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Lesson Plan

Using Children’s Natural Curiosity to Lead to Descriptive Writing

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Using Children’s Natural Curiosity to Lead to Descriptive Writing

Grades K – 2
Lesson Plan Type Minilesson
Estimated Time 40 minutes
Lesson Author

LaDonna Helm

LaDonna Helm

Urbana, Illinois

Publisher

National Council of Teachers of English

 

Student Objectives

Instruction & Activities

Extensions

Student Assessment/Reflections

 

STUDENT OBJECTIVES

Students will

  • listen to a story and focus on the clues used to describe each object.

  • think of a familiar object and draw it.

  • develop three descriptions for the object.

  • write a description of each object with assistance from an adult or peer.

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Instruction & Activities

  1. Begin by reading It Begins with an A aloud to the class.

  2. While reading the book, be sure to point out descriptive words (i.e. color words, number words, size words) that describe the object. Discuss the word choice that is used and the ways that the diction helps make each clue effective.

  3. After reading and discussing the book, practice describing objects with the group. For example, name a familiar object (for instance, an apple) and ask the students to give three clues to describe it. For this example, they might respond with "it is red, you eat it and it is a fruit." Another student may recognize that these descriptions also apply to a cherry or strawberry.

  4. Use this as a teachable moment and probe and ask the students to rethink their clues. The second time they should develop more specific clues such as "it can be red or green or yellow, it is a fruit and it grows on a tree."

  5. Write each of the three descriptions on the front of chart paper; then draw the object on the back of the paper. Repeat this process as necessary.

  6. Tell students that they will share their clues with one another and judge them for effectiveness before they are published. Peer editing such as this encourages students to be specific and precise when writing for an audience.

  7. Ask students to get an object from the classroom to describe. Actually obtaining and manipulating the items allow kindergartners to use their five senses to really get in touch with the objects. This may lead to the development of better descriptive writing.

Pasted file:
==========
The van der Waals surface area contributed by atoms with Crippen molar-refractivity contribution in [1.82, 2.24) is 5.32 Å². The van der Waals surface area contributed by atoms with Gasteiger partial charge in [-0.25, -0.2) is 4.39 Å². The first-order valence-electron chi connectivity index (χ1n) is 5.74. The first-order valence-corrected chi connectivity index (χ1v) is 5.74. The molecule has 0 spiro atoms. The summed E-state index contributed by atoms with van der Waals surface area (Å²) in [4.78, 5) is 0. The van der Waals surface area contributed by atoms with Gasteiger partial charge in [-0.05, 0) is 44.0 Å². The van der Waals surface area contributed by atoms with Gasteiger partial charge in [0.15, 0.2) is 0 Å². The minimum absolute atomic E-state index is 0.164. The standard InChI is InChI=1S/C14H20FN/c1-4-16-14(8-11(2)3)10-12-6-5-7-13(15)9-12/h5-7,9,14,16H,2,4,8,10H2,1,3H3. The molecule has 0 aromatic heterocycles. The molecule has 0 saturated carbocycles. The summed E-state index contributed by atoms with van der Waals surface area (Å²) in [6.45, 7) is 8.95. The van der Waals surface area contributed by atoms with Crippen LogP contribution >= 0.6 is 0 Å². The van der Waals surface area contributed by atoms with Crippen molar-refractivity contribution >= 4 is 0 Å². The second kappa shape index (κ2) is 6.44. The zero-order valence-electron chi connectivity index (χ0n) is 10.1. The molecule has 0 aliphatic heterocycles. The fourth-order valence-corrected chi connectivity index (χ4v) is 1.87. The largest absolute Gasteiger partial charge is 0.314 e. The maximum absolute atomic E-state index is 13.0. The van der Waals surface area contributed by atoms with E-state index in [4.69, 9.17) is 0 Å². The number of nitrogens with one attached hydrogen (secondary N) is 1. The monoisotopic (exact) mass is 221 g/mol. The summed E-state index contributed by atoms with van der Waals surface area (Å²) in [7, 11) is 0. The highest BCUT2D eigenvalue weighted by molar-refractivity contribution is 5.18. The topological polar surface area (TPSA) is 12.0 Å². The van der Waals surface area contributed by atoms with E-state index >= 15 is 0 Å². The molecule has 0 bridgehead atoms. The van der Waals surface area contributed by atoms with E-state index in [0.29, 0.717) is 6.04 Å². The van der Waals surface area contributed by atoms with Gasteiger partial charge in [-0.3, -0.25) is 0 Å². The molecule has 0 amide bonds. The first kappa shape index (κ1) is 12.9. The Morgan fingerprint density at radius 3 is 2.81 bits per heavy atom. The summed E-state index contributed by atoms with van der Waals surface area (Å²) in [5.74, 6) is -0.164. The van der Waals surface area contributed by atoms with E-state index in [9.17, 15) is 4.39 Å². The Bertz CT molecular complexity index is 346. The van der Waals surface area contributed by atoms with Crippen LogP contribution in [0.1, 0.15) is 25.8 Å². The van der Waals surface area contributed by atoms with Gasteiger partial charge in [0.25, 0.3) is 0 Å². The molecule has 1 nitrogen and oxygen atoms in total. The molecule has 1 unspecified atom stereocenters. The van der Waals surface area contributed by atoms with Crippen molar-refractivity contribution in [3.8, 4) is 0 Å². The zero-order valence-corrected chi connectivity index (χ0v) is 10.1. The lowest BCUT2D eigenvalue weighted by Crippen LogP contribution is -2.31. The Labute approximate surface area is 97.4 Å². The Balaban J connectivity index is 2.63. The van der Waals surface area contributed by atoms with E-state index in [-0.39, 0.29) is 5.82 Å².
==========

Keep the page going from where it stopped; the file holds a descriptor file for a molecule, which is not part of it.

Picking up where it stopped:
8. Ask students to develop three clues to describe the object, to write the clues on one side of the piece of paper (with assistance as necessary), and to draw a picture of the object on the other side of the piece of paper.

  9. Help each student develop and write descriptions of the object.

  10. After students from each group have completed a page, combine all of the pages, and add a cover to make a classroom book.

  11. Establish a schedule to allow each student the opportunity to take the book home and share it with family members.

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EXTENSIONS

  • Encourage students to read the book to the principal, librarian and other kindergarten classes.

  • Encourage students to develop more than three clues to describe objects.

  • Ask classmates or peer-tutors from other grade levels to assist with the writing process.

  • Make a Guess Book of objects that begin with the letter T or other specific letters.

  • E-mail three clues to friends and family members and ask them to guess the object. They can then reciprocate to make for ongoing email interactive fun.

  • Make a Guess Book of objects that can be found in your classroom.

  • Ask each student to write three clues and draw a picture of an object found at home.

  • Publish clues and answers using the Flip Book student interactive:

    • On the odd pages, students can use the "All Text" layout to type their clues.

    • On the even pages, students can use the "Drawing" layout to draw the answer.

    Alternatively, make copies of the blank flip book, trim and assemble the books, and have students publish their clues and answers, using markers and colored pencils.

  • Extend this lesson with the National Geographic Xpeditions lesson Who Am I?,  which uses a similar guessing game to explore animals that live in the desert.

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STUDENT ASSESSMENT/REFLECTIONS

  • Working with individual students within this small group setting will allow you to do on the spot, authentic assessments. You will be able to gauge which students need help with letter recognition, letter sounds, letter writing and writing words.

  • It will also allow you to challenge students on various developmental levels. For example, students who need help with letter recognition can get practice by naming letters as you write them. Students who need help with letter sounds can do so by helping sound out words. This activity also encourages students who can write words to apply their skills when writing three descriptions.

 

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